Pores in archaeological ceramics can form in a number of different ways. Porosity is a reflection of the raw materials selected by the potter, of clay processing and fabrication methods, and of drying and firing regimes. Some ceramics are deliberately designed to be porous for certain functions such as cooking or water storage, while others are designed to be impermeable to liquids, with low porosity. Porosity can impact the performance characteristics of a vessel, and also has implications for understanding the extent of deterioration and for developing and evaluating effective conservation treatments. There are a variety of traditional methods for characterizing porosity of archaeological ceramics both directly and indirectly. However, using digital image analysis of thin sections holds a number of advantages: the thin sections can also be used for qualitative mineral identification, quantitative analysis of non-plastics, and the study of structural aspects that relate to fabrication and decorative choices. With archaeological ceramics we rarely want to sacrifice the amount of sample material that may be required for performing tests found in ISO or ASTM standards for assessing porosity, so the relatively small sample size needed for thin sections, and the usefulness of those thin sections for addressing other research questions, are important considerations. Image analysis of petrographic thin sections has been demonstrated to provide comparable results to optical point counting and micrometer measurements, but is much faster, allowing for inclusion of a larger number of areas and specimens in quantitative work. While thin sections have been considered sufficient for analysis of macroporosity, the resolution has usually been considered insufficient for measurement of microporosity. We will present the results of experiments aimed at improving resolution of the smaller pores, using varying lighting conditions and ultrathin sections. This is especially important because questions have been raised about the reliability of image analysis of SEM-generated images for porosity studies due to variations in parameters (magnification, voltage, working distance, and detector type). We will examine the reproducibility of petrographic image analysis of ceramic thin sections using laboratory-prepared specimens of known recipes, and will outline the preferred protocols for measuring Total Optical Porosity, pore size (as a useful predictor of median pore throat aperture), and pore shape (aspect ratio and roundness) using the Image-Pro Premier software package. These procedures will be demonstrated with a variety of archaeological ceramics ranging from low-fired to high-fired wares, with discussion of possible interpretations of results.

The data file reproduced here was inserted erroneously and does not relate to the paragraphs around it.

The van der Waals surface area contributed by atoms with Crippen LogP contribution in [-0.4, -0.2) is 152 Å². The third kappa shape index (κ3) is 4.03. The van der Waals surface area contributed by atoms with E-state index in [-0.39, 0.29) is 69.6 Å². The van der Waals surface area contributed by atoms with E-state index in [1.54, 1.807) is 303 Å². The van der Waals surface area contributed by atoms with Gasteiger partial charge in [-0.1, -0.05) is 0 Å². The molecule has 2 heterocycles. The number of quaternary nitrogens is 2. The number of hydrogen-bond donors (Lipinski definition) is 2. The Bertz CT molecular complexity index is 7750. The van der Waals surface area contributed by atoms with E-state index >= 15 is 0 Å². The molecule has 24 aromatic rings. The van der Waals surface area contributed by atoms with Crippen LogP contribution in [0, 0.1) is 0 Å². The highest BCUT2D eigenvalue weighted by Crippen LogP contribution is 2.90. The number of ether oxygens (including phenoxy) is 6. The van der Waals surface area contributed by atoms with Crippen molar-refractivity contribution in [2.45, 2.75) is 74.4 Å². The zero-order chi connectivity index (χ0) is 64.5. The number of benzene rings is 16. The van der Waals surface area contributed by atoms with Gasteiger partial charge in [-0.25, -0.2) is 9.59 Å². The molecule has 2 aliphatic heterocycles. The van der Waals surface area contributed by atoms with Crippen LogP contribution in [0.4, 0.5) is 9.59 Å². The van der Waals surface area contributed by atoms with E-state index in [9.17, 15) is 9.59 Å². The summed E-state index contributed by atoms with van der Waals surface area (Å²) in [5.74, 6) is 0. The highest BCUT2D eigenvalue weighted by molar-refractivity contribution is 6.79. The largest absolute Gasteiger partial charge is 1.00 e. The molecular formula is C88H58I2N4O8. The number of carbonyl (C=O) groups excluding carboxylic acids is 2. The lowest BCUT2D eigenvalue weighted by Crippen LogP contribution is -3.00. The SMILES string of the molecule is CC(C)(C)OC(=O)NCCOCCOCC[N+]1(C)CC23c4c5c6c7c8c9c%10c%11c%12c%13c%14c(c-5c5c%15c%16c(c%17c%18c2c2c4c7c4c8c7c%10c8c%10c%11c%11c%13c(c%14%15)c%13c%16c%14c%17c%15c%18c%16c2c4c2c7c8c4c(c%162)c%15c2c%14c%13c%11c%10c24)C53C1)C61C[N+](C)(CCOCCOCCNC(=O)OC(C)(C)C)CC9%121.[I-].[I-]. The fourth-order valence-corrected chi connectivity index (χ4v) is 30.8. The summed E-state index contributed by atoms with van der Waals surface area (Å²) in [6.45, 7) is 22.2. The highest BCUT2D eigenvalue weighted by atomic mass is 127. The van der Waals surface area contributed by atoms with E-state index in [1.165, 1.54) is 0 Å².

PP8: Architectural Conservation and Underlying Technologies
Wednesday PM, December 04, 2013
Hynes, Level 3, Room 301
4:30 AM - *PP8.01
Properties and Characterization of Building Materials from the Laosicheng Ruins in Southern China
Ya Xiao 1 2 Ning Wang 2 Haibin Gu 1 Weimin Guo 1 Feng Gao 2 3 Ning Niu 4 Shaojun Liu 2
1Cultural Relics and Archaeology Institute of Hunan Province Changsha China2Central South University Changsha China3Chinese Academy of Cultural Heritage Beijing China4Henan Research Institute of Ancient Architecture Protection Zhengzhou ChinaShow Abstract
As one of the most typical ancient cultural relics in southern China's minority regions, the spectacular Laosicheng ruins excavated recently have been included in the UNESCO World Cultural Heritage Tentative List. Urgent conservation of the excavated Laosicheng ruins brings about the need for a study of the formulation and properties of building materials used, including earth, stones, mortars, and bricks et.al. In the present study, comprehensive analyses were carried out to determine their basic physical properties, raw material compositions, mineralogical and microstructural properties using sheet polarized light optical microscopy, scanning electron microscopy with energy dispersive spectrometer, thermogravimetric/differential scanning calorimetry, X-ray powder diffraction, Fourier transform infrared spectroscopy, and ion chromatograph. Special attention was paid on mortars that were the most widely used in building the Laosicheng. Results showed that mortar used as external render of the city wall was mainly built up from inorganic CaCO3 and MgCO3 based hybrid materials transformed from the carbonation of Ca(OH)2 and Mg(OH)2 with a small amount of sticky rice. Further investigation showed that sticky rice played a crucial role in forming dense and compact microstructure of mortars and effectively hindering penetration of water and air into mortars. In contrast, mortar used to bond the stones of the city wall was a kind of traditional mortar that did not contain sticky rice. This study is a part of a huge interdisciplinary project aimed to clarify the role of organics in ancient China organic-inorganic hybrid mortar, which can be considered as one of the greatest invention in construction material history. These results also provide valuable basic data and restoration strategies that can be used in the conservation of the ruins in southern China.